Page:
Times Square Fire Doesn’t Dampen Giving Spirit – The Great Falls Tribune
A small fire and subsequent sprinkler drenching inside the Times Square building caused some damage, but hasn’t dampened spirits for the nonprofit organizations housed in the facility.
In fact, My Neighbor in Need, a nonprofit organization that uses the Internet to connect donors with people in need of everyday goods, announced Tuesday — a week after a small fire was started in its store by a candle — that the organization has now filled its 6,000th wish.
“This has been an interesting week on karma’s roller coaster,” said Dave Snuggs, founder and board president of My Neighbor in Need. “Today we’re back on the upside — the joy side.”
Robbyn Mays, her husband and their two small children moved here from Washington a few months ago because her husband found work as a welder. While they tried to save up enough money to afford an apartment, they lived in a tent at Dick’s RV Park. When the tent was destroyed and some of their belongings were soaked due to inclement weather, they moved into different motels until they found an apartment. St. Vincent de Paul worked to get the family clothed, but referred Mays and her husband to My Neighbor in Need for furniture.
They received one queen-sized bed and two twin beds for their children along with bedding and other household supplies from the organization.
“We originally had a car full of things,” Mays said.
Snuggs and My Neighbor in Need CEO Kim Wombolt said they are all thankful that the fire was put out quickly and the sprinklers in the building did their job — put out a fire.
ExperienceWorks, a nonprofit organization housed below My Neighbor In Need, suffered significant water damage to its computer training center. But even the company’s CEO said while the nonprofit is having to dry out client documents with hairdryers and must keep fans running until insurance kicks in and fixes the damage, things could be worse.
“There was a waterfall in the training room. But My Neighbor in Need has been absolutely fantastic,” ExperienceWorks director Mardi Milligan said. “The sprinklers worked, the building didn’t burn down, and nobody got hurt. This is just an inconvenience.”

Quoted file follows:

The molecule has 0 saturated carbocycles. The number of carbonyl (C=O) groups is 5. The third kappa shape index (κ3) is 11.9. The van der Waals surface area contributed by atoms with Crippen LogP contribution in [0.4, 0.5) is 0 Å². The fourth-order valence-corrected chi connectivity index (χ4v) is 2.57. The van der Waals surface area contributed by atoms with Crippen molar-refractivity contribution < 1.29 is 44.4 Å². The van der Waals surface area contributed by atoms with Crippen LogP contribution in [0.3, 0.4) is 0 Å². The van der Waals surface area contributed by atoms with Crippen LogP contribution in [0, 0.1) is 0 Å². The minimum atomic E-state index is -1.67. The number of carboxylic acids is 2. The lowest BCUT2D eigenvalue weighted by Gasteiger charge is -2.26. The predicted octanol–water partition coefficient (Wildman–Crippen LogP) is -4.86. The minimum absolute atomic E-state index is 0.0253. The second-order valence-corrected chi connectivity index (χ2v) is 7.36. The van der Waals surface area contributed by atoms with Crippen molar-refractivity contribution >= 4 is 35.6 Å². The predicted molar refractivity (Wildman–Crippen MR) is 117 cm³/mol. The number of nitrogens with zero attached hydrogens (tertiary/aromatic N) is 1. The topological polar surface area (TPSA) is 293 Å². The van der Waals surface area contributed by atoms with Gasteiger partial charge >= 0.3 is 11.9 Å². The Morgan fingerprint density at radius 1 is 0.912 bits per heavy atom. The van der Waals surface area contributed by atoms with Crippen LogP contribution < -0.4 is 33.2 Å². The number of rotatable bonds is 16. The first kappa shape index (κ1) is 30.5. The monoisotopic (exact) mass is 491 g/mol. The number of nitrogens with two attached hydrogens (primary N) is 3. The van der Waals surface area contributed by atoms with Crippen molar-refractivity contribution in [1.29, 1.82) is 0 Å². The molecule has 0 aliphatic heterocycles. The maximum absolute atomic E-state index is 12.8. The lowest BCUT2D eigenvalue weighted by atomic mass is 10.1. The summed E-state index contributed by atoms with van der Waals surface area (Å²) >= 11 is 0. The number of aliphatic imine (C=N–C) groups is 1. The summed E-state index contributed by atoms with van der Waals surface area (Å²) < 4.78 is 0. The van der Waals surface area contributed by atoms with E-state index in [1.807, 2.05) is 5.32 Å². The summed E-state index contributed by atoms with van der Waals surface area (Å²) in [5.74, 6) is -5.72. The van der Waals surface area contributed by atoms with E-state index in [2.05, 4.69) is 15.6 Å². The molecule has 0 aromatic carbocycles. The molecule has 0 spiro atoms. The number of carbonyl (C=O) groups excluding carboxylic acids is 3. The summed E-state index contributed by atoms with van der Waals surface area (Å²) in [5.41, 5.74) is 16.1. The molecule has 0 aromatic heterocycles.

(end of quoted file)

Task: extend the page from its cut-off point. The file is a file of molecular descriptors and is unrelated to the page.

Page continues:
Snuggs said the building is owned by Montana Farmer’s Union, which does have insurance on the building, but it will be up to My Neighbor in Need to cover the insurance costs since the fault of the fire was pinned on the organization.
Wombolt said My Neighbor in Need has good insurance that will cover the cost of fixing and replacing damaged items, the cost of which won’t overwhelm the organization’s ability to continue doing good in the community.
“It will take care of the damages and allow us to continue our mission,” she said.
Dave Snuggs points the remnants of a plastic tool box where a fire started at the My Neighbor In Need store in Times Square. (Photo: TRIBUNE PHOTO/RION SANDERS)
Wombolt said the fire was started by a candle that an employee was burning to help repair woodwork on some furniture. She said it’s a common practice to use candle wax in repairing woodwork.
The employee blew the candle out, but there was apparently still a small flame, which kept the candle burning for hours before it torched a plastic toolbox and started a small fire that was immediately put out by the sprinklers.
“The person feels awful, but it could happen to any of us,” Wombolt said. “No one lost anything that’s not replaceable. This is just stuff. The mission is still intact.”
And Mays and her families now have somewhere other than a tent, a car or a hard floor to rest their heads.
“It was like a prayer was answered — right when we needed it,” she said.